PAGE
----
Revisiting Digital Governance: Session 3

How consumers could regain sovereignty over their data on the web 

The third digital panel discussion on Revisiting Digital Governance is now online. With contributions from Dennis J. Snower (Global Solutions Initiative), Gabriela Ramos (UNESCO), Cornelia Kutterer (Microsoft), and Jason Furman (Harvard University). 

Berlin, March 22, 2021 – How should states and companies deal with the data that consumers generate or disclose online? Renowned experts discussed this in a series of digital events hosted by the Global Solutions Initiative. The third session focused on the prerequisites and limits of international approaches to joint action. The participants agreed that states must enter a discourse on how to ensure that digital service providers use users’ data in an ethically responsible manner in the futureParticipants of the discussion, moderated by Sabine Christiansen, were:  

  • Prof. Jason Furman, economist at Harvard University and former advisor to former U.S. President Barack Obama,  
  • Cornelia Kutterer, Senior Director European Rule of Law & Responsible Tech at Microsoft, responsible for government relations,  
  • Gabriela Ramos, Assistant Director-General for Social and Human Sciences at UNESCO; and 
  • Prof. Dennis J. Snower, President of the Global Solutions Initiative and, among other things, Senior Professor of Macroeconomics and Sustainability at the Hertie School of Governance.  

The recording of the digital panel discussion is now published on the Global Solutions Initiative’s website. Prof. Dr. Christian Kastrop, State Secretary at the German Federal Ministry of Justice and Consumer Protection, which supports the event series, summarized the previous discussion roundsHe emphasized the need to significantly strengthen consumer protection in the “Digital Services Act” proposed by the EU Commission in December and warned that consumers’ trust in the responsible handling of their personal data is a prerequisite for digital technologies’ lasting success.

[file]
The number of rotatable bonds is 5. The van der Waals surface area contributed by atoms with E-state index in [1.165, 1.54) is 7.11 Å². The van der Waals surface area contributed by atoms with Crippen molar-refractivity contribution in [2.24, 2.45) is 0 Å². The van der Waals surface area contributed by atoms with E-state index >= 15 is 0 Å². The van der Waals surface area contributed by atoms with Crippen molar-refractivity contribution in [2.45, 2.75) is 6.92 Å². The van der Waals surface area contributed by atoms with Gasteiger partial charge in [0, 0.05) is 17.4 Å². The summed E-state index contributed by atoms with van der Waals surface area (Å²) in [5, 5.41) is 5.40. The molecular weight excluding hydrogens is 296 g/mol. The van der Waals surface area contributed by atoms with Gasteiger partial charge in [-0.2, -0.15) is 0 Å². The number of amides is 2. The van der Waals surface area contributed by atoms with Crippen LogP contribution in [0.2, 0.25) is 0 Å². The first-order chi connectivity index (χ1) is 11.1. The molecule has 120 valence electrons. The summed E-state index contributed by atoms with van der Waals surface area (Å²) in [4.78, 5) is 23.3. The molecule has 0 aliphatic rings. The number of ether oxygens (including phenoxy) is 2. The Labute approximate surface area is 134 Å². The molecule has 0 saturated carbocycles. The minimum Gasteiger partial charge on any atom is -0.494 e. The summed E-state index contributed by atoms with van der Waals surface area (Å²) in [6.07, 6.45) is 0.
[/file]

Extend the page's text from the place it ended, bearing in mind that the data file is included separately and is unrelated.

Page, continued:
The problem: Non-transparent digital barter  

The starting point for the discussion is the working paper “Revisiting Digital Governance,” published in the fall of 2020 at the University of Oxford’s Blavatnik School of Governance. In it, authors Dennis J. Snower, Paul Twomey (former head of ICANN – Internet Corporation for Assigned Names and Numbers), and regulatory expert Maria Farrell analyse how personal data is increasingly becoming a surrogate currency for digital transactions: Users for example exchange their personal data with service providers for e-mail services or journalistic content. The digital service providers then monetize this data in the form of personalized, targeted advertising. To increase their commercial success, service providers formally educate their users, attract more and more of their attention, and reward existing users for attracting new users to the networks. “Internet companies are literally breeding their users in this way,” criticizes Dennis J. Snower, president of the Global Solutions Initiative.  

In contrast, the existing mechanisms for doing business – exchanging money for services or goods – cannot be applied. The shadow economy of digital barter leads to a lack of transparency both for national economies (for example, it does not appear in the gross national product and is not taxed) and for consumers, who cannot gauge the actual monetary value of their data.  

The solution: Three categories of personal data 

Snower, Twomey and Farrell call for consumers’ data on the internet to be better protected from non-transparent and unauthorized use by digital service providers. To this end, they propose three different categories of data, each subject to varying levels of protection:  

  1. Official personal data that may only be authenticated by authorities, such as name and date of birth. Only the involved internet users decide on their disclosure and use. 
  2. Personal data, such as location data, résumés or order history. These should be subject to the sole control of the users and used only in their interest. 
  3. Collective data which clearly defined groups in aggregated form may use, provided that the users from whom this data originates give their prior permission. This includes, for example, data for collectively created maps or health data for research purposes. 

This precise categorization is the basis for reorganizing the business relationship between consumers and service providers, Snower said in the panel discussion. Countries that move forward on this would attract innovation and business, he saidThe need to develop a common understanding of the problems across countries and a convergence of possible solutions are prerequisitesGabriela Ramos (UNESCO) explained.  

The discussion on “Revisiting Digital Governance” will continue at the Global Solutions Summit on May 27 and 28, 2021. This summit brings together high-level representatives from politics, academia, business, and civil society from G20 countries every year. 


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